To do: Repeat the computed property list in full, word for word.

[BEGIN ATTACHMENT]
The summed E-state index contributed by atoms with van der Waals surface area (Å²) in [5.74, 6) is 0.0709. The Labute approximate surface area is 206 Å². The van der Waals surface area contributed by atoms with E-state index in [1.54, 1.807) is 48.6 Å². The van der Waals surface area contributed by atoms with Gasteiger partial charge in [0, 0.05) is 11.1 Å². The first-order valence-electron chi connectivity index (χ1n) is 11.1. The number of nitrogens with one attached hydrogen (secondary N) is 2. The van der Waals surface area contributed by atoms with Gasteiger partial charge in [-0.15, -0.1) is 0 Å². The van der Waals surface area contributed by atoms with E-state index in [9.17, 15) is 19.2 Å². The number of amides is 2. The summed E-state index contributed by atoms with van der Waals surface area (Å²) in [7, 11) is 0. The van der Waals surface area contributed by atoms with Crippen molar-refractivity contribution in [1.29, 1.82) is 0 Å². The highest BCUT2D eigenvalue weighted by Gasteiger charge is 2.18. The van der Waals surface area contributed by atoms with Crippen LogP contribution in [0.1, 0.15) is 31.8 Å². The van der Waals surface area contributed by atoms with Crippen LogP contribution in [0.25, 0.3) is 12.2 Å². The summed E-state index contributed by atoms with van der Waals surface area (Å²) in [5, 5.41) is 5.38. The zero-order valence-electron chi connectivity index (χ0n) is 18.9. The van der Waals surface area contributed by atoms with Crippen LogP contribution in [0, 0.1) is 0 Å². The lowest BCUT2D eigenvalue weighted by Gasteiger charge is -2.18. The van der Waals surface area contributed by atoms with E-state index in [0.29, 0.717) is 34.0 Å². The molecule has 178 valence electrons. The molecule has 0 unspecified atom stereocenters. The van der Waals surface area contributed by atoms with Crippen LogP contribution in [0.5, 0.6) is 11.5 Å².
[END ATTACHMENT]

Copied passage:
The summed E-state index contributed by atoms with van der Waals surface area (Å²) in [5.74, 6) is 0.0709. The Labute approximate surface area is 206 Å². The van der Waals surface area contributed by atoms with E-state index in [1.54, 1.807) is 48.6 Å². The van der Waals surface area contributed by atoms with Gasteiger partial charge in [0, 0.05) is 11.1 Å². The first-order valence-electron chi connectivity index (χ1n) is 11.1. The number of nitrogens with one attached hydrogen (secondary N) is 2. The van der Waals surface area contributed by atoms with Gasteiger partial charge in [-0.15, -0.1) is 0 Å². The van der Waals surface area contributed by atoms with E-state index in [9.17, 15) is 19.2 Å². The number of amides is 2. The summed E-state index contributed by atoms with van der Waals surface area (Å²) in [7, 11) is 0. The van der Waals surface area contributed by atoms with Crippen molar-refractivity contribution in [1.29, 1.82) is 0 Å². The highest BCUT2D eigenvalue weighted by Gasteiger charge is 2.18. The van der Waals surface area contributed by atoms with Crippen LogP contribution in [0.1, 0.15) is 31.8 Å². The van der Waals surface area contributed by atoms with Crippen LogP contribution in [0.25, 0.3) is 12.2 Å². The summed E-state index contributed by atoms with van der Waals surface area (Å²) in [5, 5.41) is 5.38. The zero-order valence-electron chi connectivity index (χ0n) is 18.9. The van der Waals surface area contributed by atoms with Crippen LogP contribution in [0, 0.1) is 0 Å². The lowest BCUT2D eigenvalue weighted by Gasteiger charge is -2.18. The van der Waals surface area contributed by atoms with E-state index in [0.29, 0.717) is 34.0 Å². The molecule has 178 valence electrons. The molecule has 0 unspecified atom stereocenters. The van der Waals surface area contributed by atoms with Crippen LogP contribution in [0.5, 0.6) is 11.5 Å².